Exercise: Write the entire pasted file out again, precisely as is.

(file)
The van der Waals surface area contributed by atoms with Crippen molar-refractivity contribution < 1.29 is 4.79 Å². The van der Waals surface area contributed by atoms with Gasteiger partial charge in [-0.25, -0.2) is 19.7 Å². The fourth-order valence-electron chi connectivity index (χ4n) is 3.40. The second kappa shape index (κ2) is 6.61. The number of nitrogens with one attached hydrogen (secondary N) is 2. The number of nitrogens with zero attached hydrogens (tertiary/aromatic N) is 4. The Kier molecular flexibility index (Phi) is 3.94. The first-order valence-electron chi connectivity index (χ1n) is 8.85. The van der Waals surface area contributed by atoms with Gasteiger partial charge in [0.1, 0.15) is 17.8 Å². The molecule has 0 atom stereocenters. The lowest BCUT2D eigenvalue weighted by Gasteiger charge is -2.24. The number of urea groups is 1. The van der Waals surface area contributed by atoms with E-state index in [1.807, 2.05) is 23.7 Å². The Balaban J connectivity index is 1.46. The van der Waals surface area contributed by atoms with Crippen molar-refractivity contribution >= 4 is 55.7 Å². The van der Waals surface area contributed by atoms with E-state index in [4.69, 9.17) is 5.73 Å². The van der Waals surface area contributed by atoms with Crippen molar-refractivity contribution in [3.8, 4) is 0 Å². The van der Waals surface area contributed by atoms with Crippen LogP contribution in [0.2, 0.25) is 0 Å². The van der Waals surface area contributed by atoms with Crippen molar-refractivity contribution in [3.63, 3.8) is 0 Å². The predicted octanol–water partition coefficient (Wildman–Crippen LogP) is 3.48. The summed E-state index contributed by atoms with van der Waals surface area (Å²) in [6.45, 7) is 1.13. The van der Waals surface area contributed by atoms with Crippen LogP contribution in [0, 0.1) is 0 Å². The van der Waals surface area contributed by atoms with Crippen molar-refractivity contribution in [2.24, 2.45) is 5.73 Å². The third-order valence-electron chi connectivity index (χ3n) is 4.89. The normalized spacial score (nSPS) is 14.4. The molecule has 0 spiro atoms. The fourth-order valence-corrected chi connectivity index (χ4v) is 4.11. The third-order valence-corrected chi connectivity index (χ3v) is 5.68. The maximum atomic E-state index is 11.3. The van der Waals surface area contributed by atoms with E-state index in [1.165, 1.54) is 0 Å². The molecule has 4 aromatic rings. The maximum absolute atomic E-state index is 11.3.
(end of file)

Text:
The van der Waals surface area contributed by atoms with Crippen molar-refractivity contribution < 1.29 is 4.79 Å². The van der Waals surface area contributed by atoms with Gasteiger partial charge in [-0.25, -0.2) is 19.7 Å². The fourth-order valence-electron chi connectivity index (χ4n) is 3.40. The second kappa shape index (κ2) is 6.61. The number of nitrogens with one attached hydrogen (secondary N) is 2. The number of nitrogens with zero attached hydrogens (tertiary/aromatic N) is 4. The Kier molecular flexibility index (Phi) is 3.94. The first-order valence-electron chi connectivity index (χ1n) is 8.85. The van der Waals surface area contributed by atoms with Gasteiger partial charge in [0.1, 0.15) is 17.8 Å². The molecule has 0 atom stereocenters. The lowest BCUT2D eigenvalue weighted by Gasteiger charge is -2.24. The number of urea groups is 1. The van der Waals surface area contributed by atoms with E-state index in [1.807, 2.05) is 23.7 Å². The Balaban J connectivity index is 1.46. The van der Waals surface area contributed by atoms with Crippen molar-refractivity contribution >= 4 is 55.7 Å². The van der Waals surface area contributed by atoms with E-state index in [4.69, 9.17) is 5.73 Å². The van der Waals surface area contributed by atoms with Crippen molar-refractivity contribution in [3.8, 4) is 0 Å². The van der Waals surface area contributed by atoms with Crippen LogP contribution in [0.2, 0.25) is 0 Å². The van der Waals surface area contributed by atoms with Crippen molar-refractivity contribution in [3.63, 3.8) is 0 Å². The predicted octanol–water partition coefficient (Wildman–Crippen LogP) is 3.48. The summed E-state index contributed by atoms with van der Waals surface area (Å²) in [6.45, 7) is 1.13. The van der Waals surface area contributed by atoms with Crippen LogP contribution in [0, 0.1) is 0 Å². The van der Waals surface area contributed by atoms with Crippen molar-refractivity contribution in [2.24, 2.45) is 5.73 Å². The third-order valence-electron chi connectivity index (χ3n) is 4.89. The normalized spacial score (nSPS) is 14.4. The molecule has 0 spiro atoms. The fourth-order valence-corrected chi connectivity index (χ4v) is 4.11. The third-order valence-corrected chi connectivity index (χ3v) is 5.68. The maximum atomic E-state index is 11.3. The van der Waals surface area contributed by atoms with E-state index in [1.165, 1.54) is 0 Å². The molecule has 4 aromatic rings. The maximum absolute atomic E-state index is 11.3.